Technology-based interventions (such as smart-phone applications) may be used to create an aversion to death, suicide and self-injury. The results thus far are promising, suggesting that individuals using an app-based intervention reduce engagement in suicidal behaviours in the short term. Cha et al. propose that mobile technology may provide a rich source of real-time data to identify short-term behavioural signatures of suicide risk, as to date, most studies have focused only on long-term follow-ups.

Prevention: The researchers outline three main preventative strategies to reduce the prevalence of suicidal thoughts and behaviours in adolescents. The first strategy is universal prevention, in which entire populations (such as schools) are educated about risk. Data from randomized controlled trials have thus far been positive in reducing self-reported suicide attempts at 3 months post-intervention.

The second preventative strategy is selective prevention. These programs teach adaptive skills, such as problem solving, to pre-empt the development of common risk factors for suicidal behaviours. Although the evidence to support school-based selective prevention is lacking, results from family-based selective prevention are promising.

The third preventative strategy is indicated prevention and crisis support, such as crisis hotlines that respond to the immediate distress calls from suicidal individuals. Formal evidence for their effect in the adolescent population is, however, lacking.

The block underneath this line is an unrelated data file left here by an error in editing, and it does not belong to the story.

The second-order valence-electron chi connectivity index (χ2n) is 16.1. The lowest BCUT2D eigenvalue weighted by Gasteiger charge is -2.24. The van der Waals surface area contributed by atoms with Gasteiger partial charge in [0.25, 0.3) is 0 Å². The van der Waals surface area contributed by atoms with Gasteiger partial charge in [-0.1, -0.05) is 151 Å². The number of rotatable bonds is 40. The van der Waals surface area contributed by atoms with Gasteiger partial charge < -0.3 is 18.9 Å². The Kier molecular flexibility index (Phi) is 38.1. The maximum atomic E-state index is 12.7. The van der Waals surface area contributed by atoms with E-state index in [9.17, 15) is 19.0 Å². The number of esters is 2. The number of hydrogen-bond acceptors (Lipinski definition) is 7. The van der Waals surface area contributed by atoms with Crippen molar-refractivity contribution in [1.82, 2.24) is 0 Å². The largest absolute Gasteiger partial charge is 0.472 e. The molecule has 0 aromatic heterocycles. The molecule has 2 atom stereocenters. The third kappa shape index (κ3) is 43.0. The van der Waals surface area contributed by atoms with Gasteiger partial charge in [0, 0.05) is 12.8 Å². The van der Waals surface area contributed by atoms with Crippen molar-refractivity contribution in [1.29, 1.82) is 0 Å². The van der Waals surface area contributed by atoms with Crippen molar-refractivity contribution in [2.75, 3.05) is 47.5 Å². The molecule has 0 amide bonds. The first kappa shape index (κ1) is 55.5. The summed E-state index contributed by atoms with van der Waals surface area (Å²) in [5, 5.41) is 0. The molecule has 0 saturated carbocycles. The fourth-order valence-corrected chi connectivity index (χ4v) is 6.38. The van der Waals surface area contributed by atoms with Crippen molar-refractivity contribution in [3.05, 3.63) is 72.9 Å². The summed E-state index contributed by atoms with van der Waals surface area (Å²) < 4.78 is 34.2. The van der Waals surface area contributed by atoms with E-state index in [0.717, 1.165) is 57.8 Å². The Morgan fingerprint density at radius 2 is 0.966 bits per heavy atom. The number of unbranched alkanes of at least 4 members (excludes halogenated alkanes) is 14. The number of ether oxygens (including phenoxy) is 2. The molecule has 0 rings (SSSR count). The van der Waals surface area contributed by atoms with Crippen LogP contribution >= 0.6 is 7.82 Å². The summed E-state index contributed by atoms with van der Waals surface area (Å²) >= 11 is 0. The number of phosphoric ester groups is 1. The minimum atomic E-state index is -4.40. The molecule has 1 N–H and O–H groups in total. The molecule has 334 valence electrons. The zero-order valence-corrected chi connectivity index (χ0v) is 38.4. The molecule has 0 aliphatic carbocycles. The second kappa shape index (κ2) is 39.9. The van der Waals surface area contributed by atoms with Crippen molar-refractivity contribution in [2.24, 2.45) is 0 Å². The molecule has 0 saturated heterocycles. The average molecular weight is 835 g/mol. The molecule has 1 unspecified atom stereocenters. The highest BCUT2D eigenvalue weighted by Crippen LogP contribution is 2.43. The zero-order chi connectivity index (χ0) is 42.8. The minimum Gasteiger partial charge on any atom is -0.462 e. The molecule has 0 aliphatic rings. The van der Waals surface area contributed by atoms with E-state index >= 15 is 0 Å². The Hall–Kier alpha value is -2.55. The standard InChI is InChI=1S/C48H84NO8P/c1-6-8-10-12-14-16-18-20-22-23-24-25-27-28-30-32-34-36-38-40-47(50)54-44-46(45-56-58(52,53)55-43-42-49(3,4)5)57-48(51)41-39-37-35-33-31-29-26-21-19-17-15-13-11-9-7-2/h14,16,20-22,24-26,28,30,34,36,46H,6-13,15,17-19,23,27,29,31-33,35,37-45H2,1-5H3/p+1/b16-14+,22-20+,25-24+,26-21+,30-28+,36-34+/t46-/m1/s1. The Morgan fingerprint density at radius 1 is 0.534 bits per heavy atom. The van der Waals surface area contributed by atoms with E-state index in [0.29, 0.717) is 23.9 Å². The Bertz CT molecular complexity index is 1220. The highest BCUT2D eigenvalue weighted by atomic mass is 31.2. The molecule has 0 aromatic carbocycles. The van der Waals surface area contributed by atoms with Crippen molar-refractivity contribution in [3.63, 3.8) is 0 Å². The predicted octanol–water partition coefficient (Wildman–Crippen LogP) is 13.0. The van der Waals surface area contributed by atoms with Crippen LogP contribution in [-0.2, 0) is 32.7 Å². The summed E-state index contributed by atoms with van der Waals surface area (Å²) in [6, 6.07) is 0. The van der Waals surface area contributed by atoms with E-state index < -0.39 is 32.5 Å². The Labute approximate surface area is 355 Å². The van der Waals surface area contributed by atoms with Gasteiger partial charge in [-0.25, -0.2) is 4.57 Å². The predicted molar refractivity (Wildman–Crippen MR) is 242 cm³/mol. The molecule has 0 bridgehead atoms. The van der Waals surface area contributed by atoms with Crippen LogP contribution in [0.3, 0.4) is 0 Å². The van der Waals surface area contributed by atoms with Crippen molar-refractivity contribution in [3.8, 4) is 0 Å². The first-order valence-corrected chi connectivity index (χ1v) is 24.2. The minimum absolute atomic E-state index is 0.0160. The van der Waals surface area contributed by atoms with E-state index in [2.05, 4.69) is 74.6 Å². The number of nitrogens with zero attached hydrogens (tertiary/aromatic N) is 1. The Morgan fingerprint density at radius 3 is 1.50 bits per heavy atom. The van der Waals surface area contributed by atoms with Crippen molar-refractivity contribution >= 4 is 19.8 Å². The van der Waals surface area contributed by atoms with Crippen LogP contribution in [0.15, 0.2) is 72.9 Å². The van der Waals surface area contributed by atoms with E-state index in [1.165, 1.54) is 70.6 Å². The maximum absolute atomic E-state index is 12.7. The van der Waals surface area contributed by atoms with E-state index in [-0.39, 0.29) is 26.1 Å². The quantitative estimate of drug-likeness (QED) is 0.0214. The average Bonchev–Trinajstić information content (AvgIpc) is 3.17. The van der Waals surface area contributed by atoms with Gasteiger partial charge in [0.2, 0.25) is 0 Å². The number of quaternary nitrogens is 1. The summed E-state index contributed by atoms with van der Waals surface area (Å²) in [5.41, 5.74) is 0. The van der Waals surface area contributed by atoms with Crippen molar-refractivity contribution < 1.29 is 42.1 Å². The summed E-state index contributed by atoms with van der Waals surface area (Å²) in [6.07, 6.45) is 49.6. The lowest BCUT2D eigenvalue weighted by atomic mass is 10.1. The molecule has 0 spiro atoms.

In summary, Cha et al highlight the notable advances made in understanding the epidemiology and (potential) etiology of suicidal behaviours. The researchers hope that future research will (i) improve the definitions of suicidal behaviours in the literature and be more representative of the most high-risk populations, (ii) clarify the etiology of suicide by integrating findings from various disciplines, and (iii) assess the developmental nature of suicide risk. They reinforce that future research must now focus on what, how and who is studied, to inform treatment and ultimately prevent suicide attempts in adolescents.

Referring to: Cha, C.B., Franz, P.J., Guzman, E.M., Glenn, C.R., Kleiman, E.M. & Nock, M.K. (2018), Annual Research Review: Suicide among youth – epidemiology, (potential) etiology, and treatment. J Child Psychol Psychiatr, 59: 460-482. doi:10.1111/jcpp.12831

Further reading

Diamond, G.S. et al. (2010). Attachment based family therapy for adolescents with suicidal ideation: A randomized controlled trial. Journal of the American Academy of Child and Adolescent Psychiatry, 49, 122–131.

Dunlop, S.M. et al. (2011). Where do youth learn about suicides on the Internet, and what influence does this have on suicidal ideation? Journal of Child Psychology and Psychiatry, 52, 1073–1080.